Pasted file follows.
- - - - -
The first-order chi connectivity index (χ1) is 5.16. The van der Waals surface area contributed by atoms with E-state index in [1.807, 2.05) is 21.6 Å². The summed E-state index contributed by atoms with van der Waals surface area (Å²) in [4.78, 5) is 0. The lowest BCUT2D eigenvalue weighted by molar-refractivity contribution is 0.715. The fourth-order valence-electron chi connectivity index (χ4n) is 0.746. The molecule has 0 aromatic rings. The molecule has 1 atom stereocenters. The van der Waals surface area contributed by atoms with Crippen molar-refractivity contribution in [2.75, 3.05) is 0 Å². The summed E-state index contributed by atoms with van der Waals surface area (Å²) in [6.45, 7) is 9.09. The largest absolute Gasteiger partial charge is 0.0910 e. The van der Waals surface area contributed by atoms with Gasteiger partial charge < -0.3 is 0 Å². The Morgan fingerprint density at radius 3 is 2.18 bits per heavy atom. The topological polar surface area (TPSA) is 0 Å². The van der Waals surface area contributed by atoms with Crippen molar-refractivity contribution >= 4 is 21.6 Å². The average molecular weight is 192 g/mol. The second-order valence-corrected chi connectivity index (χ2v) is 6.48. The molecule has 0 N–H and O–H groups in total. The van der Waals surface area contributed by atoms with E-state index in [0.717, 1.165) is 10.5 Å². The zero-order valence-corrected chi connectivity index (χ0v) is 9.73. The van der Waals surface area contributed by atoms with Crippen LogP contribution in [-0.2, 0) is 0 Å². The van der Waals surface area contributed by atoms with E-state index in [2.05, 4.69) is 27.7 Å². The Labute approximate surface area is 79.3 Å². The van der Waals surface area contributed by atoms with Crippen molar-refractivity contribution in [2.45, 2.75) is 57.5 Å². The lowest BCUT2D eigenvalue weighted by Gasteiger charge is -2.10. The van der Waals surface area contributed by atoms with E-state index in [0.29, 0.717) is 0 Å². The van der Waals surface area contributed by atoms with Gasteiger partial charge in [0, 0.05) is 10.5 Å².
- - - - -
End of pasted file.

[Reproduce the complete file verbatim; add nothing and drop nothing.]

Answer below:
The first-order chi connectivity index (χ1) is 5.16. The van der Waals surface area contributed by atoms with E-state index in [1.807, 2.05) is 21.6 Å². The summed E-state index contributed by atoms with van der Waals surface area (Å²) in [4.78, 5) is 0. The lowest BCUT2D eigenvalue weighted by molar-refractivity contribution is 0.715. The fourth-order valence-electron chi connectivity index (χ4n) is 0.746. The molecule has 0 aromatic rings. The molecule has 1 atom stereocenters. The van der Waals surface area contributed by atoms with Crippen molar-refractivity contribution in [2.75, 3.05) is 0 Å². The summed E-state index contributed by atoms with van der Waals surface area (Å²) in [6.45, 7) is 9.09. The largest absolute Gasteiger partial charge is 0.0910 e. The van der Waals surface area contributed by atoms with Gasteiger partial charge < -0.3 is 0 Å². The Morgan fingerprint density at radius 3 is 2.18 bits per heavy atom. The topological polar surface area (TPSA) is 0 Å². The van der Waals surface area contributed by atoms with Crippen molar-refractivity contribution >= 4 is 21.6 Å². The average molecular weight is 192 g/mol. The second-order valence-corrected chi connectivity index (χ2v) is 6.48. The molecule has 0 N–H and O–H groups in total. The van der Waals surface area contributed by atoms with E-state index in [0.717, 1.165) is 10.5 Å². The zero-order valence-corrected chi connectivity index (χ0v) is 9.73. The van der Waals surface area contributed by atoms with Crippen LogP contribution in [-0.2, 0) is 0 Å². The van der Waals surface area contributed by atoms with E-state index in [2.05, 4.69) is 27.7 Å². The Labute approximate surface area is 79.3 Å². The van der Waals surface area contributed by atoms with Crippen molar-refractivity contribution in [2.45, 2.75) is 57.5 Å². The lowest BCUT2D eigenvalue weighted by Gasteiger charge is -2.10. The van der Waals surface area contributed by atoms with E-state index in [0.29, 0.717) is 0 Å². The van der Waals surface area contributed by atoms with Gasteiger partial charge in [0, 0.05) is 10.5 Å².